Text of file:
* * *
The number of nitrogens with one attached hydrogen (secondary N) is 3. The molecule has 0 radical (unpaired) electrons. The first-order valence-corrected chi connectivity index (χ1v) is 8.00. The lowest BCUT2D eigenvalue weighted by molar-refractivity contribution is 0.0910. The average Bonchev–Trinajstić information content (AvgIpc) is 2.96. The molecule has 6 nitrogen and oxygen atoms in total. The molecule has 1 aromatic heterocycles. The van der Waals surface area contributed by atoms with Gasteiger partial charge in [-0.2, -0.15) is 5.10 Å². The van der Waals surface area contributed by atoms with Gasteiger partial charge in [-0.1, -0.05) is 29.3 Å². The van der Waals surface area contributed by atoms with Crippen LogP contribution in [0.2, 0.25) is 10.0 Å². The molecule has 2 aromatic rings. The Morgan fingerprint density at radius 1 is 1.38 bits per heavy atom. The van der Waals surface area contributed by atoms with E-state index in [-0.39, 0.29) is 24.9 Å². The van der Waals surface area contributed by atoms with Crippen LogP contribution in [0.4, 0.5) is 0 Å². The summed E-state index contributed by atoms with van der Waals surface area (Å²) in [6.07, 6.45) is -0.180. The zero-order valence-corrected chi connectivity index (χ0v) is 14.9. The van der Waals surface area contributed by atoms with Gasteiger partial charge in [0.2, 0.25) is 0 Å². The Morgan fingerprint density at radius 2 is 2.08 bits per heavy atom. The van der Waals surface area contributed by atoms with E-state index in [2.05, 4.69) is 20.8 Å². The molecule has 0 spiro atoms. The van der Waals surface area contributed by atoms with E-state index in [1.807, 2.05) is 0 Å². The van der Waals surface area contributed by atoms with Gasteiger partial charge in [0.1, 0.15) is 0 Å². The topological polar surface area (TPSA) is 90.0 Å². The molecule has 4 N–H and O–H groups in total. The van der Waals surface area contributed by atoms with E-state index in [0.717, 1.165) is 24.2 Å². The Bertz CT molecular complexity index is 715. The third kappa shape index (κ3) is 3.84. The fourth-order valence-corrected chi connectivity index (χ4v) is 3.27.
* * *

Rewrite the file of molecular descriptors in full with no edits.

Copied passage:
The number of nitrogens with one attached hydrogen (secondary N) is 3. The molecule has 0 radical (unpaired) electrons. The first-order valence-corrected chi connectivity index (χ1v) is 8.00. The lowest BCUT2D eigenvalue weighted by molar-refractivity contribution is 0.0910. The average Bonchev–Trinajstić information content (AvgIpc) is 2.96. The molecule has 6 nitrogen and oxygen atoms in total. The molecule has 1 aromatic heterocycles. The van der Waals surface area contributed by atoms with Gasteiger partial charge in [-0.2, -0.15) is 5.10 Å². The van der Waals surface area contributed by atoms with Gasteiger partial charge in [-0.1, -0.05) is 29.3 Å². The van der Waals surface area contributed by atoms with Crippen LogP contribution in [0.2, 0.25) is 10.0 Å². The molecule has 2 aromatic rings. The Morgan fingerprint density at radius 1 is 1.38 bits per heavy atom. The van der Waals surface area contributed by atoms with E-state index in [-0.39, 0.29) is 24.9 Å². The van der Waals surface area contributed by atoms with Crippen LogP contribution in [0.4, 0.5) is 0 Å². The summed E-state index contributed by atoms with van der Waals surface area (Å²) in [6.07, 6.45) is -0.180. The zero-order valence-corrected chi connectivity index (χ0v) is 14.9. The van der Waals surface area contributed by atoms with Gasteiger partial charge in [0.2, 0.25) is 0 Å². The Morgan fingerprint density at radius 2 is 2.08 bits per heavy atom. The van der Waals surface area contributed by atoms with E-state index in [2.05, 4.69) is 20.8 Å². The molecule has 0 spiro atoms. The van der Waals surface area contributed by atoms with E-state index in [1.807, 2.05) is 0 Å². The van der Waals surface area contributed by atoms with Gasteiger partial charge in [0.1, 0.15) is 0 Å². The topological polar surface area (TPSA) is 90.0 Å². The molecule has 4 N–H and O–H groups in total. The van der Waals surface area contributed by atoms with E-state index in [0.717, 1.165) is 24.2 Å². The Bertz CT molecular complexity index is 715. The third kappa shape index (κ3) is 3.84. The fourth-order valence-corrected chi connectivity index (χ4v) is 3.27.